Since it has been documented that RACK1 can regulate FAK activity , it is also possible that RACK1 promotes ubiquitylation via affecting phosphorylation of p63. Notably, it has been reported that stratifin is transcriptionally regulated by p63 and p53 [28, 63]. So this modulation of p63 mediated by stratifin/RACK1 may also form a regulation loop.
Another scaffold protein Stxbp4 was found to counteract this RACK1-dependent degradation pathway to maintain high basal levels of ΔNp63 in stratified epithelial cells under normal growth conditions; but in response to DNA damage, Stxbp4 is downregulated, correlating with ΔNp63 destabilization mediated in part by RACK1 .
6.3. Other Proteins
Hildesheim et al. reported that under genotoxic stress Gadd45a mediates activation of p38 MAP kinase and consequently downregulates ΔNp63 protein . Wang et al. found that Cables1 (CDK5 and Abl enzyme substrate 1) associates with both TAD and SAM regions of TAp63 to protect TAp63 from proteasomal degradation . Bernassola et al. found that the promyelocytic leukaemia protein (PML) physically interacts with TAp63 and ΔNp63 and increases their protein levels . According to results of Di Costanzo et al., homeodomain protein Dlx3 physically interacts with and activates Raf1 kinase, resulting in enhanced phosphorylation and degradation of ΔNp63 . As mentioned above, YAP and Ubc9 are also involved in regulation of p63 degradation [36, 58]. Recently, we found that peptidyl-prolyl isomerase Pin1 inhibits binding of WWP1 E3 ligase to p63, consequently preventing its proteasomal degradation .
7. Summary and Prospects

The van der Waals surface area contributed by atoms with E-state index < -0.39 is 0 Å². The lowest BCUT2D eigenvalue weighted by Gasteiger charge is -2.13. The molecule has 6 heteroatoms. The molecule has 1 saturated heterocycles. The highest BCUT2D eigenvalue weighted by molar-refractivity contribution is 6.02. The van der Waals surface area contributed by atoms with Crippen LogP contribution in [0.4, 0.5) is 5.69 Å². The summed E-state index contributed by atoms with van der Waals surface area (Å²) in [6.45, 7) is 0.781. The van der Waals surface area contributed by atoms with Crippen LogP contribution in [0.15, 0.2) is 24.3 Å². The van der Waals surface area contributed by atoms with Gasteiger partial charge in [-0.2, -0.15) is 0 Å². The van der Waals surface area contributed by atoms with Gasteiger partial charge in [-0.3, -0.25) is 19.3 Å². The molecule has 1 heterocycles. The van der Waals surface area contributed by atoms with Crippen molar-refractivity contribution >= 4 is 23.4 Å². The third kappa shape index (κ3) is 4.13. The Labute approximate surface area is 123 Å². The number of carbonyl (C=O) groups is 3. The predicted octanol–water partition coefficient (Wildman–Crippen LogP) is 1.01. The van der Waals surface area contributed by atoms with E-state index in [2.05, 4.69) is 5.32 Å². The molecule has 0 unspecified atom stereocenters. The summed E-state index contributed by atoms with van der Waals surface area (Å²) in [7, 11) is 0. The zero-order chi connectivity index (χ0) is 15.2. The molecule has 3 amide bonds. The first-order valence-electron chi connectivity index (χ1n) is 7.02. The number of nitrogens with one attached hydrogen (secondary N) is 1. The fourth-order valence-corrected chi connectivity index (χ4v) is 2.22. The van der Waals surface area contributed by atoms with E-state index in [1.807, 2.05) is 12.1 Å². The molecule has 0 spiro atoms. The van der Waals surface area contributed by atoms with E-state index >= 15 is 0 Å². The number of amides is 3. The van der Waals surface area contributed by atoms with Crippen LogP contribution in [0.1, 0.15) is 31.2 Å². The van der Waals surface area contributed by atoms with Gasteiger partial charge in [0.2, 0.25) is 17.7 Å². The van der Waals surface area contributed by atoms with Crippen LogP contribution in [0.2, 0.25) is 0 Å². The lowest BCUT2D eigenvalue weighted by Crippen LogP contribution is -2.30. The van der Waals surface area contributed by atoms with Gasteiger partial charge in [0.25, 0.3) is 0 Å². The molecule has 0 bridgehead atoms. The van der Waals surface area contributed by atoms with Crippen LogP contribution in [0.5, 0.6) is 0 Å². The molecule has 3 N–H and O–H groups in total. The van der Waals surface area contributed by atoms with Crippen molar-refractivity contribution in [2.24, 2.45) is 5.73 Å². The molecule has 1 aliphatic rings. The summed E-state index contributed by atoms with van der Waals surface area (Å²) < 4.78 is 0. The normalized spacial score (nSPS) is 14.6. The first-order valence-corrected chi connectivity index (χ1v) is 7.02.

Taken together, current studies reveal that p63 protein stability is tightly controlled and closely correlated with cell proliferation, cell death, and cell differentiation. Various signalings and stresses can affect p63 protein stability via regulating E3 ligases or activities of diverse kinases. Notably, the same residues or same regions are targeted by different E3 ligases or different signaling. For instance, T397 of ΔNp63 can be phosphorylated by several kinases, including CDK2, HIPK2, and Raf1, consequently promoting degradation of ΔNp63; three E3 ligase homologues, NEDD4, Itch, and WWP1, target p63 for proteasomal degradation via binding to PPPY motif of p63 and p63. Furthermore, the regulation of p63 protein stability is complex, since the effects of E3 ligases on p63 degradation are modulated by kinases and other regulators. Some of the factors can be transcriptionally regulated by p63, forming some regulation loops. Further investigations are required to clarify the relationships between different regulators in p63 protein stability upon exogenous signaling. Moreover, it is necessary to elucidate how different p63 isotypes are targeted to degradation during cell differentiation, since a switch in expression of different p63 isoforms is pivotal in this process .
On the other hand, it would be important to investigate key regulators for p63 degradation that are responsible for p63-related human developmental diseases. Like the paradigm of promising anticancer drug Nutlin-3, which can stabilize p53 via disrupting its association with MDM2 , it would be interesting to develop potent inhibitors targeting E3 ligases in order to stabilize TAp63 tumor suppressors or to destabilize ΔNp63 oncoproteins.
Conflict of Interests
The authors declare that there is no conflict of interests regarding the publication of this paper.
This work was supported in part by the National Natural Science Foundation of China (no. 31171362 to Z. Xiao and no. 31100982 to C. Li) and Research Foundation for the Doctoral Program, Ministry of Education of China (no. 2011018120082 to C. Li).